Stack Overflow is a community of 4.7 million programmers, just like you, helping each other.

Join them; it only takes a minute:

Sign up
Join the Stack Overflow community to:
  1. Ask programming questions
  2. Answer and help your peers
  3. Get recognized for your expertise

I have just recently started running Linux on my PC and I am trying to start learning OpenGL. I am using the latest version of Eclipse CDT as my IDE, and my system is Ubuntu 10.10, 64 bit version.

The problem I am having is that whenever I try to run a build from within the IDE I get the error message "Launch Failed. Binary Not Found."

Ive done a lot of looking around on the internet but I still cant solve the problem. I know for a fact that the binary is built, it can be run from a terminal window. According to posts I have seen the problem is that Eclipse tries to run a 32 bit binary, but GCC 4.4.5 defaults to 64 bit binaries on a 64 bit system. * Edit * This is where I gathered the above information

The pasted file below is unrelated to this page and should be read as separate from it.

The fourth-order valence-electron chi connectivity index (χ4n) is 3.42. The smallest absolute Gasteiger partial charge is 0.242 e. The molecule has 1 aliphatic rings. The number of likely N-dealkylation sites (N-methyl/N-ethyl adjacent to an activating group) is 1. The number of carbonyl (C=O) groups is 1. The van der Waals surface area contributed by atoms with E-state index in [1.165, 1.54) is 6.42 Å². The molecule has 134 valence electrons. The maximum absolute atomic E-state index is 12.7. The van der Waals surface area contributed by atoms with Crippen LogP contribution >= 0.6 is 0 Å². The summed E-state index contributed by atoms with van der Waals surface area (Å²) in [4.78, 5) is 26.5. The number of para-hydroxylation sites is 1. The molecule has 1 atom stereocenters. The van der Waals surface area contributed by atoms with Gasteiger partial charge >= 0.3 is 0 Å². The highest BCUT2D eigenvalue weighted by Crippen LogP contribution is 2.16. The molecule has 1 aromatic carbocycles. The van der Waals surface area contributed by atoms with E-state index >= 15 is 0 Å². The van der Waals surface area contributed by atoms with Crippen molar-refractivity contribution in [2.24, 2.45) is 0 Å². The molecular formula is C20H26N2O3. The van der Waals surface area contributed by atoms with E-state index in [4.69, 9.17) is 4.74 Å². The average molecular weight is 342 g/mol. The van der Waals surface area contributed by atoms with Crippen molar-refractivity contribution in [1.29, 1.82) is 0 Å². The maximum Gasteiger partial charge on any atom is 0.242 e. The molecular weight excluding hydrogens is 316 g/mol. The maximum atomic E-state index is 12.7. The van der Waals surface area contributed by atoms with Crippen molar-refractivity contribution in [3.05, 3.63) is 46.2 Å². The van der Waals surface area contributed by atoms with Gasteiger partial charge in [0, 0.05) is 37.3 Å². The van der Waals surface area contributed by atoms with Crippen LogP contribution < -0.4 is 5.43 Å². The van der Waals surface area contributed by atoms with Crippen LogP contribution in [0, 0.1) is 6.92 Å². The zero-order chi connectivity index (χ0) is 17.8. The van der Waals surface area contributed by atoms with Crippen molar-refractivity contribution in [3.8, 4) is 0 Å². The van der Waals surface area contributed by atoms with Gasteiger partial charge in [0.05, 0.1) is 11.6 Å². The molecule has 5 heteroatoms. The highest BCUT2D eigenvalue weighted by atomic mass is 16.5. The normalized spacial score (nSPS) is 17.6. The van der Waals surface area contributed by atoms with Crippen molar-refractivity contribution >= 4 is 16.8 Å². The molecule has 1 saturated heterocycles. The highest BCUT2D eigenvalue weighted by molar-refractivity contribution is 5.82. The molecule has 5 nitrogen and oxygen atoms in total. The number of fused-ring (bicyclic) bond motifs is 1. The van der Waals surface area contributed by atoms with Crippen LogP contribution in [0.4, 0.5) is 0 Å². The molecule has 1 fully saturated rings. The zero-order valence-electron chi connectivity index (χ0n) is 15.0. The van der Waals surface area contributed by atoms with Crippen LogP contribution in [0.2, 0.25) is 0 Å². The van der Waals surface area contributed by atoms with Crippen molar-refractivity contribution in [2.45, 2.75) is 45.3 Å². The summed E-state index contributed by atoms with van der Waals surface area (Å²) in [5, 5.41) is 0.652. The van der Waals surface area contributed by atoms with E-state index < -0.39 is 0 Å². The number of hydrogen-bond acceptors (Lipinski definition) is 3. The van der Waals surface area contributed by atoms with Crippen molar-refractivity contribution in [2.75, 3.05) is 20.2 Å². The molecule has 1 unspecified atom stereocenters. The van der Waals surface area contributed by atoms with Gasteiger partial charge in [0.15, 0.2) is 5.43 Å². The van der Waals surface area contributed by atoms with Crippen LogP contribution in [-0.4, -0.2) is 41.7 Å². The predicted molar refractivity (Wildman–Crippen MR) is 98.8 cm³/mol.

Ive seen a lot of information about using the -m32 flag in makefiles, but then I still get the following output in Eclipse:

make all 
g++ -o HelloWorld2 main.o 
/usr/bin/ld: i386 architecture of input file `main.o' is incompatible with i386:x86-64 output
/usr/bin/ld: final link failed: Invalid operation
collect2: ld returned 1 exit status
make: *** [HelloWorld2] Error 1

What I would like to know is how to either get Eclipse to launch the 64 bit binaries, or have Eclipse correctly compile 32 bit binaries.

share|improve this question
Is your JDK 64-bit? – trojanfoe Jan 15 '11 at 8:38
Yep, looks like it. – waffleShirt Jan 15 '11 at 11:06
up vote 0 down vote accepted

(I was able to reproduce the error you describe, so my answer is based on 'reverse-engineering' the error).

In the eclipse projects pane, right-click the project and go to 'properties'. Under C/C++ Build -> Settings, click the Binary Parsers tab, and verify that Elf Parser is checked. (I am not sure if it needs to be the only checked parser).

Btw, you can verify the class of your binary file using readelf -h myBinary.o and looking at the Class field.

Regarding running the 32-bit binary, maybe this post is helpfull:

share|improve this answer
Thanks so much, I can now launch and debug the applications and I just have to select some simple options and it all works fine. I still have to look into compiling 32 bit binaries but for now I have enough to start coding. – waffleShirt Jan 17 '11 at 6:11

Your Answer


By posting your answer, you agree to the privacy policy and terms of service.

Not the answer you're looking for? Browse other questions tagged or ask your own question.